It's easy to create something that's appealing structure-wise, but nailing down a complementary texture is a lot tougher. Elaborate surface treatments can be overpowering, making it tough to recognize a design's clean lines; skip the texture and the composition risks coming off a bit passé. Julien Carretero's series of Stencil Aluminum Furniture seems to have found a refreshing harmony between the two instincts. The fabric-like rivets give a bit of depth to the overall structure—as well as the series' story, if you take the time to take a closer look.
Carretero has managed to create a casting course that's a bit more straightforward and economical than the techniques we're used to reading about. By creating a mold that's lined with heat-resistant strips of fabric, Belgian-based Carretero is able to mimic the textile's composition in a much-simplified aluminum casting process. Check out this behind-the-scenes video:
It's something like a cross between the recently-seen one-of-a-kind desk by Marc Newson/Jony Ive and Max Lamb's heavily textured work. Carretero is nothing if not attentive to detail: His particular technique requires a bit of post-mold sanding (as you can see from the video), but the number of steps in comparison to traditional aluminum casting is much easier to handle. The designer explains what makes his technique more cost-effective and reasonable:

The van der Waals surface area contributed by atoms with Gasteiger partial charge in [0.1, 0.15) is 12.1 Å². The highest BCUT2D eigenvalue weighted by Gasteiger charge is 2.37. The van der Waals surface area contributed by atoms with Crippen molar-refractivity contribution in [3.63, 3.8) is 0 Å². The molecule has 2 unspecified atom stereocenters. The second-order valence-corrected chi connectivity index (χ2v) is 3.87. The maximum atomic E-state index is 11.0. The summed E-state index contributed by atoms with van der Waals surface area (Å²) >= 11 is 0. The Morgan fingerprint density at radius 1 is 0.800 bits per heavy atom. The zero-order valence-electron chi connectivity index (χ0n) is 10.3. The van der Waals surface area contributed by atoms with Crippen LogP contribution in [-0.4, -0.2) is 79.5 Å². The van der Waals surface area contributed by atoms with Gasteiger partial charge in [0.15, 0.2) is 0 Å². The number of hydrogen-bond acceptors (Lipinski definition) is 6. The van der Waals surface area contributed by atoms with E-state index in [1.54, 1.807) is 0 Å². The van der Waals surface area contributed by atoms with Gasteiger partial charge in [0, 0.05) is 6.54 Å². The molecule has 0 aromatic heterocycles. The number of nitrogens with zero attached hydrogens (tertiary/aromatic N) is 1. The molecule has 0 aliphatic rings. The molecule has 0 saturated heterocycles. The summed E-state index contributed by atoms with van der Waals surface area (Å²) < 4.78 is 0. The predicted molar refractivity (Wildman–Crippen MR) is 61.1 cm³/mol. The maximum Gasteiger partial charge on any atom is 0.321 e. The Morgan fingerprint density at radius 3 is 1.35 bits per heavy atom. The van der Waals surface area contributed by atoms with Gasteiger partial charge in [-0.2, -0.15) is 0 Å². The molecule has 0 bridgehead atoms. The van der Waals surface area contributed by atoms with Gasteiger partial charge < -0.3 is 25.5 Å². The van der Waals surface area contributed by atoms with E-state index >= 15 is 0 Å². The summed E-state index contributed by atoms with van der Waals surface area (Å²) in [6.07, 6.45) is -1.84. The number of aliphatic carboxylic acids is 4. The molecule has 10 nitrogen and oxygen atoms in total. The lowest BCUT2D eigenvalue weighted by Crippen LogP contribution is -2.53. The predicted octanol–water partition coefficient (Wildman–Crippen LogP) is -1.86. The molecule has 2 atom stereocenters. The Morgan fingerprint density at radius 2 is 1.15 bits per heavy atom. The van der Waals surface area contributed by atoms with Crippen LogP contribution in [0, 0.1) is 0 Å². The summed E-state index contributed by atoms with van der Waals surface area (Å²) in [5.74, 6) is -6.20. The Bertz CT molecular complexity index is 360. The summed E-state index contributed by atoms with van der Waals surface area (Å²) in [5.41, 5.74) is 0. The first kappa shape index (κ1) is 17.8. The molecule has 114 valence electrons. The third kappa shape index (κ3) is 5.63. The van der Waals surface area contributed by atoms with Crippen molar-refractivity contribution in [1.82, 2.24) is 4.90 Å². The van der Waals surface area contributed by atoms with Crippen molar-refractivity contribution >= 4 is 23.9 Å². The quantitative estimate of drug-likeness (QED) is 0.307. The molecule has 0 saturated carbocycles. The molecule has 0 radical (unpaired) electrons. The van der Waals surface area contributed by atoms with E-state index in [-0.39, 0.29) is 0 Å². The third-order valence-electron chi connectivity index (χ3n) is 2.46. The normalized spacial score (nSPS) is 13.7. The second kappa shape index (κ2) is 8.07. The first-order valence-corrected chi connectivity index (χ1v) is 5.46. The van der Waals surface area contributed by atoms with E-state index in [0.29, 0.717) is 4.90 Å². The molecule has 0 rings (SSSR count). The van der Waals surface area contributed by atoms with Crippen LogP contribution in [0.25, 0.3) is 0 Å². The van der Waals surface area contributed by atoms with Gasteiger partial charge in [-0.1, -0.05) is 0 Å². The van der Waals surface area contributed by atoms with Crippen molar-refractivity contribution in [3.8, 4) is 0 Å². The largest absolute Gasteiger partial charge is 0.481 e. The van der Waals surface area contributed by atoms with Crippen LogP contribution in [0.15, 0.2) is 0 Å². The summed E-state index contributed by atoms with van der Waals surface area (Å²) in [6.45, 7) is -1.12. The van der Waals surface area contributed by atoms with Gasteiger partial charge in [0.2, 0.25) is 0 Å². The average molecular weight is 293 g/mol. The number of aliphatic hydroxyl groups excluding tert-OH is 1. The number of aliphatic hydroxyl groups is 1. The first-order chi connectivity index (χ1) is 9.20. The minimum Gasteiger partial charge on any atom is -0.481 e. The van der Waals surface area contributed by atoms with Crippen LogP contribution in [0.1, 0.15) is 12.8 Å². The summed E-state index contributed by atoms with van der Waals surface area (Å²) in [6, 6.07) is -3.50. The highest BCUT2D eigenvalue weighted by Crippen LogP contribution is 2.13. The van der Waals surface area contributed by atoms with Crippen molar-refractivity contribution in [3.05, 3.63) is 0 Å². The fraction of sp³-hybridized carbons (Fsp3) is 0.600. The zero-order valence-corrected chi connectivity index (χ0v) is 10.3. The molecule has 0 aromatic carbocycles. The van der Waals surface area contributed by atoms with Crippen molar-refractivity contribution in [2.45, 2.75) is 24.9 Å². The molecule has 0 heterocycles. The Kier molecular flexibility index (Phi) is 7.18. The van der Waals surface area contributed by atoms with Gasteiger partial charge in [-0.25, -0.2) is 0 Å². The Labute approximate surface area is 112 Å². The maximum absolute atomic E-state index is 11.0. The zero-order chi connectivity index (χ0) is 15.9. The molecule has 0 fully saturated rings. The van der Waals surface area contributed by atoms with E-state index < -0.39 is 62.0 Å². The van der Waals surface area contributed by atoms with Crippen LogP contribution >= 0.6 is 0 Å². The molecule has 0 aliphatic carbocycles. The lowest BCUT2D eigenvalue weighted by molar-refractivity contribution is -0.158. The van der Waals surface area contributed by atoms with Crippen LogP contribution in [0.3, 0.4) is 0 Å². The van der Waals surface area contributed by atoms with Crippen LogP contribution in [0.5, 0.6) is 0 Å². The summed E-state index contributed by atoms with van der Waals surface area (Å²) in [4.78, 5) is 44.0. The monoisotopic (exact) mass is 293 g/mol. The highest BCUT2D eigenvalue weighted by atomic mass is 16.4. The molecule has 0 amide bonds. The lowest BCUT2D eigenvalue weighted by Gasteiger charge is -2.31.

The number of steps required along the process is reduced to its minimum and the need for complex and expensive infrastructures is avoided. Economic flexibility arises from the lightness of the method that encourages locally set production facilities. Whereas technical flexibility is brought through the use of extremely basic and low-cost re-usable mould systems made from raw flat materials.
The method also happens to be eco-friendly, keeping process waste at zero. "Unlike usual metal casting processes, once the mould is unclamped and the piece released, it can instantly be reused for another casting," says Carretero. "This process does not create any waste as the aluminum leftovers can be melted down and the fabric reused over and over."